However, this very virtue can transmute into a negative stance when respect
for authority supresses the structural scepticism necessary for scientific research or
degenerates into a notion of taqlid. After all, as Johann Wolfgang von Goethe put it
"Everybody has to acquire what he inherits in order (really) to possess it". To be older
does not necessarily imply to be wiser, and Islamic knowledge, as well, is
accumulative. Thought taboos and mental censorship are indeed negative factors to
be found in many Muslim societies. Why else are imams instructed what to preach
during their Friday khutba, and that from Ankara to Algiers and from Bahrain to
In the educational system the respect for tradition has resulted in a culture of
learning by rote, i.e. more by memory than by thought. This is an entirely outdated
cultural trait of Muslim societies, and yet, it is still noticeable even at university level.
5. In contrast to the Western world (which is structurally sober. The difference
is evident: In the West one is constantly exposed to alcohol, cigarettes, and drugs. The
techno-music scene with its nightlong dancing parties would be unsustainable without
Speed and Ecstasy pills. In a New York subway car one can immediately detect
passengers "under the influence" of Crack, Cocain or Heroin. Muslim societies are
not free from toxic substances. But, here again, such use is not pervasive because
Muslims have maintained the sense of doing wrong when consuming drugs of any
kind. Thus, American Muslims have become the only and last hope for American city
fathers in their endeavour to make drug-infested city quarters drug-free.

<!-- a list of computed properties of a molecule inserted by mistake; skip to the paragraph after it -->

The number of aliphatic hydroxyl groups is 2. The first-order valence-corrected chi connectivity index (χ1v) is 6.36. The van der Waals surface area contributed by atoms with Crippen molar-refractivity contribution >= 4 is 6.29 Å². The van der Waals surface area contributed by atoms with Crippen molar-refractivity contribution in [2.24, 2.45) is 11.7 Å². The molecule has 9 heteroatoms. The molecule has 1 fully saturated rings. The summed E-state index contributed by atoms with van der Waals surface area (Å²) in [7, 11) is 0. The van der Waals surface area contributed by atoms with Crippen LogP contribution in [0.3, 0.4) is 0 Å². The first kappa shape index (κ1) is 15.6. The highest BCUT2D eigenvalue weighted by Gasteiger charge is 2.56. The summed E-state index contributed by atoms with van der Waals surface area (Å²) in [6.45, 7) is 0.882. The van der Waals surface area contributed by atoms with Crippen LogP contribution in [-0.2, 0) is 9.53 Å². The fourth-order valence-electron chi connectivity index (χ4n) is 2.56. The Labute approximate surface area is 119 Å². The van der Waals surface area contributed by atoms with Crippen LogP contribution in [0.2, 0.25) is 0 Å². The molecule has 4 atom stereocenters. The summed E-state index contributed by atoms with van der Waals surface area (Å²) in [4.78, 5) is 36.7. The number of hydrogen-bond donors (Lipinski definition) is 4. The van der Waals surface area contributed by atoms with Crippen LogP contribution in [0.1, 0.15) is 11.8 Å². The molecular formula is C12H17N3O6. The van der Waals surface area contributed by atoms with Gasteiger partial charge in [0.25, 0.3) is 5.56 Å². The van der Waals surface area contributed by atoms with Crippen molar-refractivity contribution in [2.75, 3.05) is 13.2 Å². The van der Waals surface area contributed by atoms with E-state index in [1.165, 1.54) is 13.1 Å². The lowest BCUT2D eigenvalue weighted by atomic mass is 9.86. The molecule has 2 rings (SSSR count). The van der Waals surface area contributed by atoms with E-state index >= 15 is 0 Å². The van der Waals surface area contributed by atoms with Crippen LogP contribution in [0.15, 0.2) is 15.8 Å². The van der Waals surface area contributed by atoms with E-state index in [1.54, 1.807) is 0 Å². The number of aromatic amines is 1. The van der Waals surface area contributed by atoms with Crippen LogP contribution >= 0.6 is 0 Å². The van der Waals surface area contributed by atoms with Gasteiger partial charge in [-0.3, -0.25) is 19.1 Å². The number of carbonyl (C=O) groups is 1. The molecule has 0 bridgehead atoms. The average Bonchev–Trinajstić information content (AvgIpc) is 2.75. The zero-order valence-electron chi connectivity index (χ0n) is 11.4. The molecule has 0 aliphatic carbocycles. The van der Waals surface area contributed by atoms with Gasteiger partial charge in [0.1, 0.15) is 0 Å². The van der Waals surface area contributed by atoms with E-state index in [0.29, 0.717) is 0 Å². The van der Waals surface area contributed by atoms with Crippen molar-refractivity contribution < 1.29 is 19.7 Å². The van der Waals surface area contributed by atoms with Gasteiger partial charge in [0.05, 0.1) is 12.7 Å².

6 - In many places of the Muslim world people seem to be a little sleepy, be it
as a result of hot climate or of their good habit of rising for the early morning prayer
(fajr). Whatever the reason, Muslims more often than not seem more relaxed than
their Western counterparts, less "stressed", and less in need of psychiatric help than
Americans, virtual all of whom consult "their shrink"(3). Trust in God and
communication with Him in prayer may indeed prevent a Muslim from feeling
cosmic loneliness or social alienation.
7. At any rate, Muslims never seem to be as rushed as Western people who
never seem to have time even though for them "time is money". Alas, this attitude -
to arrange a meeting for sometime "between dhuhr and `assr" - may turn into a vice.
This is so when lack of punctuality becomes a habit, regardless of how much precious
time of others one is wasting that way. At worst, this contemptuous attitude towards
time may degenerate into the "manana" attitude found in Southern Spain and Italy:
to postpone to tomorrow what one should and could have done today.
8 - Muslim society is not only notorious for its sobriety and relaxed attitude
but also for the leanness of its population. Whenever I visit the United States,
already at the airport I am struck by the number of fat people of all ages, some of
them being overweight to an absurd degree. For Muslim societies, on the other hand,
obesity is no problem. The phenomenon is of course complex. But it had not only to
do with junk food and resulting hormonal disfunctions but also with the psychological
state. Unhappy people, particularly when feeling deserted and empty (in a
metaphysical sense), are known to overindulge in food.
It may seem simplistic to give credit to Ramadan for the different situation in
Muslim societies; but Ramadan is not just a non-activity (in terms of daytime
consumption) but a whole state of mind (of taqwa) going with it.